As far as some sort of "Script/Cursive" writing, I would be inclined to think that a short-hand of some sort where a few characters would be strung together to represent a common word or sentence might be as likely. Possibly more so in light of the precedents of  "Battle Language" (FASA) or "Clipped" Klingon (Canon) though those are presumeably primarily of use in spoken forms.

Just a couple of thoughts off the top of my head, but possibly valid in a conjectural sort of way.

maj! {Good}...
Logged

Archbishop Nej vIt SutaI-H'Nter,
Spiritual Advisor to K.L.A.W. 4th Fleet,
Abbot, Dugh toy'wI' Library
Kesvirit
Her Nibbs
Administrator
Thought Master
******
Offline Offline

Posts: 1122


That which does not kill me, must have missed me.


WWW
« Reply #15 on: 08 18, 2007, 01:12: PM »

Quote
quoth Abbot Nej vIt:  From a very biased perspective I would suggest that there would be a great deal of attention to writing traditional forms placed on certain castes within the Klingon culture. The priesthood is of course my first thought there.

Indeed.  Such details of attention and ritual (and then some) are observed in the production of a Sefer Torah, a sacred document read from in Synagogue.

Quote
My reasoning being, that hand writing notes while doing research forces the individual to slow down and absorb what they are reading.

 Thus a young initiate might be required to hand copy various ancient documents and scrolls in order to force them to really think about what they are studying.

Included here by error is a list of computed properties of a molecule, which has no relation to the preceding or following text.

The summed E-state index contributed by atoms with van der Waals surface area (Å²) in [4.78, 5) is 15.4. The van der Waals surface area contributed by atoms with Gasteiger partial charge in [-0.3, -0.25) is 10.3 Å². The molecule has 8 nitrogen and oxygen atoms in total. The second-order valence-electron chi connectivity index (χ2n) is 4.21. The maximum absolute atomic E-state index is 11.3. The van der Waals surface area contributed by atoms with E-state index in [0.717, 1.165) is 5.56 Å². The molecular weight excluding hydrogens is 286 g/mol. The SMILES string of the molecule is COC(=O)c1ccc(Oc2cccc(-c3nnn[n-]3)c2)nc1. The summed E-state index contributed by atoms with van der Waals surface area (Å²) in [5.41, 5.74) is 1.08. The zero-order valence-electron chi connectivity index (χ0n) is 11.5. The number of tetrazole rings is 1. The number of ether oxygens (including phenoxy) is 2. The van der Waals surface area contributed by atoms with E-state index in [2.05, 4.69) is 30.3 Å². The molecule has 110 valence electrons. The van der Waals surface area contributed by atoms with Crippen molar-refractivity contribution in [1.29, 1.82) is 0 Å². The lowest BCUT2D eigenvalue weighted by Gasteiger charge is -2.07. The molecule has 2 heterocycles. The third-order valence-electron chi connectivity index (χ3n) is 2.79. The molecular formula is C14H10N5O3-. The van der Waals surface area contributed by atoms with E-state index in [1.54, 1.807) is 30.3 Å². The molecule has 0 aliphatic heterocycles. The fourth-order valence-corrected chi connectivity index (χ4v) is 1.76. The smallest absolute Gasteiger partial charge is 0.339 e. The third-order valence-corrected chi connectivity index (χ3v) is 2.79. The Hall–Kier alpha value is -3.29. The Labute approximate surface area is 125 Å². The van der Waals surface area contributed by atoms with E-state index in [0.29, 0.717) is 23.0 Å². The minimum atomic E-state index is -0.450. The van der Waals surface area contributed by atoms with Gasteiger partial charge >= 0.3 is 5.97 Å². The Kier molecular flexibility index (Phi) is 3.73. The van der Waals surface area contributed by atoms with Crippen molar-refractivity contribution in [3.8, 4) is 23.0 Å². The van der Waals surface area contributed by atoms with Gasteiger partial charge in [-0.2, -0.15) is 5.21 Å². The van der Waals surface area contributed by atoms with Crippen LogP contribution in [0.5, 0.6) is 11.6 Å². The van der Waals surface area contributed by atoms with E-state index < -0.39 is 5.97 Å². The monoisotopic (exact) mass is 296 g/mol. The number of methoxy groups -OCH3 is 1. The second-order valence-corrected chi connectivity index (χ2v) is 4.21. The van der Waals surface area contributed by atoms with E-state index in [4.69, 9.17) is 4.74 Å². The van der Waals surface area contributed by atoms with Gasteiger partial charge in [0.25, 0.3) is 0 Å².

Parallels, quoted from the site linked to above:

"While at work, the Sofer [a highly trained specialty scribe leared in Biblical laws] is a vehicle for Hashem's holy words and thus intense concentration and cognizance of the sanctity of the work are critically important. It takes a professional Sofer almost a year to write on parchment more than a quarter of a million letters. The Sofer is not allowed to write from memory."

I find the prohibition against not writing from memory to be especially telling: aside from the difficulty of memorizing all 248 pages, when one works from rote or out of habit, both detail to attention and intent of action are lost. It just becomes another habit, and the mind begins to wander to more interesting and novel things.  So not only would our hypothetical initiates be making mistakes that would invalidate the document, but they would also be failing to learn the material they should be so diligently copying.

(And, FWIW, if the study materials I had as a kid were so carefully and thoughtfully made instead of being mechanically cranked out by the lowest bidder, I probably would have paid more attention to them. }}:-\)
Logged

Richard the Sound Guy: "And the next person to lecture me about canon risks getting shot out of one! Right, gaffers?"
Gaffers make appreciative and supportive remarks in the form of bad imitations of primate calls from the direction of the lighting grids.
Pages: [1] Go Up Print 
« previous next »
Jump to:  

Powered by MySQL Powered by PHP Powered by SMF 1.1.21 | SMF © 2015, Simple Machines Valid XHTML 1.0! Valid CSS!